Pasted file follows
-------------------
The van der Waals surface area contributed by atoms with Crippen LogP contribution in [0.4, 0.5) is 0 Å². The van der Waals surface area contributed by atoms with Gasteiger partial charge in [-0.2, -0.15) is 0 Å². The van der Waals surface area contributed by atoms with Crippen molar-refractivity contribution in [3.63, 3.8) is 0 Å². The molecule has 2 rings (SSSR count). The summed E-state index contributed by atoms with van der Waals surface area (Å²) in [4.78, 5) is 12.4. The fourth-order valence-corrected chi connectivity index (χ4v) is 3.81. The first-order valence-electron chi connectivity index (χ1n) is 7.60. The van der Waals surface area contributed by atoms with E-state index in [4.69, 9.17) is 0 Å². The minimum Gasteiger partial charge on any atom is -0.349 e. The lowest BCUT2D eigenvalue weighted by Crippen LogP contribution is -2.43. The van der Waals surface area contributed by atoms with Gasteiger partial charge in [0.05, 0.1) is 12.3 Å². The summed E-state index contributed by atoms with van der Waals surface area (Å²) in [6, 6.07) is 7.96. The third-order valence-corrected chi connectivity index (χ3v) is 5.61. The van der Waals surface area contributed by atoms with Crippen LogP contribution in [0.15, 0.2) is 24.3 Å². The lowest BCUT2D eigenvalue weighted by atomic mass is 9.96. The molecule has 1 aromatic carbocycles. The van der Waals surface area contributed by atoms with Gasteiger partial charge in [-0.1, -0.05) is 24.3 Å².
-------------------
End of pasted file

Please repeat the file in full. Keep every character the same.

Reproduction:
The van der Waals surface area contributed by atoms with Crippen LogP contribution in [0.4, 0.5) is 0 Å². The van der Waals surface area contributed by atoms with Gasteiger partial charge in [-0.2, -0.15) is 0 Å². The van der Waals surface area contributed by atoms with Crippen molar-refractivity contribution in [3.63, 3.8) is 0 Å². The molecule has 2 rings (SSSR count). The summed E-state index contributed by atoms with van der Waals surface area (Å²) in [4.78, 5) is 12.4. The fourth-order valence-corrected chi connectivity index (χ4v) is 3.81. The first-order valence-electron chi connectivity index (χ1n) is 7.60. The van der Waals surface area contributed by atoms with E-state index in [4.69, 9.17) is 0 Å². The minimum Gasteiger partial charge on any atom is -0.349 e. The lowest BCUT2D eigenvalue weighted by Crippen LogP contribution is -2.43. The van der Waals surface area contributed by atoms with Gasteiger partial charge in [0.05, 0.1) is 12.3 Å². The summed E-state index contributed by atoms with van der Waals surface area (Å²) in [6, 6.07) is 7.96. The third-order valence-corrected chi connectivity index (χ3v) is 5.61. The van der Waals surface area contributed by atoms with Crippen LogP contribution in [0.15, 0.2) is 24.3 Å². The lowest BCUT2D eigenvalue weighted by atomic mass is 9.96. The molecule has 1 aromatic carbocycles. The van der Waals surface area contributed by atoms with Gasteiger partial charge in [-0.1, -0.05) is 24.3 Å².